Journal: Franco Scaglione Was the Real BATman

Franco Scaglione Was the Real BATman

By Johni Parker
July 2, 2014

Posthumously described as the unsung master of aerodynamic design, much of Mr. Franco Scaglione’s characteristic flair has has a large influence on leading American designers: Mr. Harley Earl of General Motors, Mr. Virgil Exner of Chrysler, and Mr. George Walker of Ford. Having studied aeronautical engineering at school, he successfully incorporated and translated much of what he learned in his automotive work.

Franco was born on September 26, 1916 in Florence, Italy to Mr. Vittorio Scaglione, a chief army doctor and Ms. Giovanna Fabbri, captain of the Italian Red Cross service.

Franco joined the military at the outbreak of World War II when his aero engineering studies were interrupted and was eventually deployed to Libya. On Christmas Eve 1941, he was taken prisoner by the British at El Duda, a village to the south of Tobruk and was sent to Yol Detention Camp in India, where he remained until the end of 1946. When he was released, he rejoined his mother in Carolei, near Cosenza, and stayed with her for almost a year.

In early 1948, Franco travelled to Bologna in search of a job, with his mind set on becoming a stylist in the auto industry. Initially, he devoted his time to sketching clothing for various fashion houses, which turned out to be lucrative, but didn’t let it get in way of his passion for auto coachwork design. Later that year, he married Maria Luisa Benvenuti and two years later, his daughter Giovanna was born.

Wanting to be near the major coachbuilding firms, he relocated to Torino in 1951 and contacted Mr. Battista (Pinin) Farina who liked his work; however, a collaboration ultimately never materialized. Shortly afterwards, Franco met Mr. Nuccio Bertone and finally a partnership was born, which lead to the creation of the Alfa Romeo B.A.T.s, the Giulietta Sprint and Sprint Speciale, along with others.

The BAT concept car project originated as a joint collaboration between Alfa Romeo and Bertone that began in 1953, culminating in three cars. Alfa Romeo initially contacted Bertone, commissioning three concept vehicles with extensive research on the effects of drag on a vehicle. The idea was to create vehicles with the lowest possible drag coefficient, named BAT for ‘Berlinetta Aerodinamica Tecnica’. All the cars are unique in their appearance, but share similar curved fins, and are based upon an Alfa Romeo 1900 chassis. Each year between 1953 and 1955 at the Turin Auto show, Bertone and Alfa Romeo presented a BAT concept, the BAT 5, 7 and 9. The cars were successful in their goal, the best achieving a drag coefficient of 0.19, which is quite an achievement even by modern standards. For each of the cars, Alfa provided a five-speed gearbox and a four-cylinder engine that produced around 90 horsepower (67 kW), good enough to propel the car to a top speed of 125 mph (201 km/h).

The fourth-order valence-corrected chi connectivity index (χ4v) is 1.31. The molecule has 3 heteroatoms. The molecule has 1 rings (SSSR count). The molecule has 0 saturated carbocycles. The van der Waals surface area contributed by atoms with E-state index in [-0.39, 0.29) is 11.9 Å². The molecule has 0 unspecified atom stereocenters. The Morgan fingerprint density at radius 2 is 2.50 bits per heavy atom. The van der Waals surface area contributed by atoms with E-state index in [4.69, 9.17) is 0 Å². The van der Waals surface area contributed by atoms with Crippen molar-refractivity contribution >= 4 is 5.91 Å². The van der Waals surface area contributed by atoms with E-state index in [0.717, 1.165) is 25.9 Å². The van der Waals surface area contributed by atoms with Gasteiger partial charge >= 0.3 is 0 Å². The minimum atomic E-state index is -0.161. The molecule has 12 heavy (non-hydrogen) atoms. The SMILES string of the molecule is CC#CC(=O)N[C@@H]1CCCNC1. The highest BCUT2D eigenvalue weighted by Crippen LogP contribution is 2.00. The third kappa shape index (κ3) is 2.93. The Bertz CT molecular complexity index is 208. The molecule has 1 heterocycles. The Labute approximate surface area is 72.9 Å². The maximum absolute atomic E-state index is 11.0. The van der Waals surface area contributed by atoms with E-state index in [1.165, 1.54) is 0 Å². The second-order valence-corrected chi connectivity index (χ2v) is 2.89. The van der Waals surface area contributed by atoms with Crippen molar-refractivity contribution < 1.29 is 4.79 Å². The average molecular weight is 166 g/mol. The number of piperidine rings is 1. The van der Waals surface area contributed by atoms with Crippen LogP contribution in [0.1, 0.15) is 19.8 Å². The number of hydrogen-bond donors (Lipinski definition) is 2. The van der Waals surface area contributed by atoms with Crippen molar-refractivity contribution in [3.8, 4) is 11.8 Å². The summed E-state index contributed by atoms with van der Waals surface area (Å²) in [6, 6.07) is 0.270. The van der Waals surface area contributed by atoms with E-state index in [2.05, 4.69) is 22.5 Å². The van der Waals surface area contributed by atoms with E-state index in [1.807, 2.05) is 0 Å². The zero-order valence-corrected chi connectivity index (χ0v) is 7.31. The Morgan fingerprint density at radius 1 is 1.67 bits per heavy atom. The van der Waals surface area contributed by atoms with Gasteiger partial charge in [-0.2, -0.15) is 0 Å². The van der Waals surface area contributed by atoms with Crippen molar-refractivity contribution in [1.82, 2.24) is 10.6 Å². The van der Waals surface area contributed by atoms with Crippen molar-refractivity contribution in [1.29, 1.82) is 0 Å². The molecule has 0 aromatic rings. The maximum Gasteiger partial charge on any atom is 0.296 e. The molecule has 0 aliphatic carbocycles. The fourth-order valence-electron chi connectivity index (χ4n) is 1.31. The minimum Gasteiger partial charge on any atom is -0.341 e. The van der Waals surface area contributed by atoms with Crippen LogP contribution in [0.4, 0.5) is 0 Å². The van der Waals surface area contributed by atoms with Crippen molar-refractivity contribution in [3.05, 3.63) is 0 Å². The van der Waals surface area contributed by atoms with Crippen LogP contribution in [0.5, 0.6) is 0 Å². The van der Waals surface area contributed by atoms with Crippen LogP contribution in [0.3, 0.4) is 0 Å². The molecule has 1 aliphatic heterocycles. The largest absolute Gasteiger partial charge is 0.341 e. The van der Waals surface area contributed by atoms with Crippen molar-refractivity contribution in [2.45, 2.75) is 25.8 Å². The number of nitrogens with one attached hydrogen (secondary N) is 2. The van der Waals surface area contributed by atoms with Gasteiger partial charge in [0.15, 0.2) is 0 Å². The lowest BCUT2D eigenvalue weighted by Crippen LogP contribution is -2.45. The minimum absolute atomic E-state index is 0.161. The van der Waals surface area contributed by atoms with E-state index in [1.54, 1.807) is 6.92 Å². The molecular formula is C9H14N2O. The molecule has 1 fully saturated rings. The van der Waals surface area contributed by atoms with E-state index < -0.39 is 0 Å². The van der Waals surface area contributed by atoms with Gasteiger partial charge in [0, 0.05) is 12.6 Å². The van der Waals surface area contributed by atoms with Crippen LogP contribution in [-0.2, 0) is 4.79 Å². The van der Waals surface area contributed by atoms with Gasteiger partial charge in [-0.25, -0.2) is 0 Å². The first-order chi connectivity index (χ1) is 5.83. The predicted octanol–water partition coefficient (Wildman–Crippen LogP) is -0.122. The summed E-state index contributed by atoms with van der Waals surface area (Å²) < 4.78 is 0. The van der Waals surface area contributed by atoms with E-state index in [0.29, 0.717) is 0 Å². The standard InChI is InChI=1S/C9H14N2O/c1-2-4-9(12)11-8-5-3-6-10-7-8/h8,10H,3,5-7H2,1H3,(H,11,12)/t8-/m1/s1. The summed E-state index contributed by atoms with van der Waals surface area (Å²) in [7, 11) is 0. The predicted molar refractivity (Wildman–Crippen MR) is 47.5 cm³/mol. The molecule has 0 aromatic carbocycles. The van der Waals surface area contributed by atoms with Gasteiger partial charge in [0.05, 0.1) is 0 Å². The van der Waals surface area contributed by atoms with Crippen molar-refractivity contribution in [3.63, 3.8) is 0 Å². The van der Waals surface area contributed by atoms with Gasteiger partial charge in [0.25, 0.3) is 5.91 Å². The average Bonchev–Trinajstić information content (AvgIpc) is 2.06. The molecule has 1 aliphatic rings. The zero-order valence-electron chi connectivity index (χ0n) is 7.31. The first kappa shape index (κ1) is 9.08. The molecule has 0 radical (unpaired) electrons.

In 1959 Scaglione broke off the relationship with Bertone coachworks and decided to venture out on his own. His first collaboration was with Mr. Carlo Abarth and Porsche, which resulted in the Porsche 356 B Abarth Carrera GTL, the highly-acclaimed design forerunner of the 911.

Franco then penned the Lamborghini 350 GTV as a concept car. During assembly, the workforce discovered that the body panels would not fit around the engine, but since Lamborghini had no further plans for the 350 GTV beyond being a show car, the engine bay was ballasted with bricks and the hood was kept shut throughout the ’63 Torino Auto Show. The incomplete show car also lacked brake calipers, pedals, and windshield wipers. Despite being a non-runner it became the DNA for what would become the first ever Lamborghini road car, the 350 GT, which went on sale the following year.

Scaglione then worked on the mid-engined ATS 2500 GT, the 1900 Skyline Sprint for Prince (Japan), the Titania Veltro GTT, and various models for Intermeccanica such as the Apollo, Torino, Italia GFX, Italia IMX, and the Indra.

But his masterstroke may have come in 1967 when he designed the legendary Alfa Romeo 33 Stradale, a symphony of flowing curvature, which is still today, acknowledged as one of the most beautiful cars ever made; with only eighteen ever built, it’s also one of the most exclusive.

Unfortunately for Franco, Intermeccanica ended up experiencing financial troubles and the entrepreneur owner, Mr. Frank Reisner, moved operations to Canada. With Franco having sunken much of his own savings into the production of the Indra, he became disillusioned with the industry and retired from work. In 1981 he moved to Suvereto, a small village in Tuscany, living a secluded life where his health slowly but steadily declined amid rumors of depression and addiction. In 1991, he was diagnosed with lung cancer, succumbing two years later on 19th of June 1993, aged 76.

Franco Scaglione died in relative obscurity, largely forgotten and under-appreciated for the redirection he gave to auto styling by revitalizing the aerodynamic DNA of many Italian and German brands in the fifties and sixties.

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[…] Franco Scaglione Posthumously described as the unsung master of aerodynamic design […]

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[…] Italia was designed by Franco Scaglione, who’d penned earlier Intermeccanicas, as well as the drool-inducing Alfa Romeo 33 Stradale. […]


[…] Italia was designed by Franco Scaglione, who’d penned earlier Intermeccanicas, as well as the drool-inducing Alfa Romeo 33 Stradale. […]

Francisco Yantorno
Francisco Yantorno
9 years ago

Father of the 33 Stradale… the most beautiful car ever made.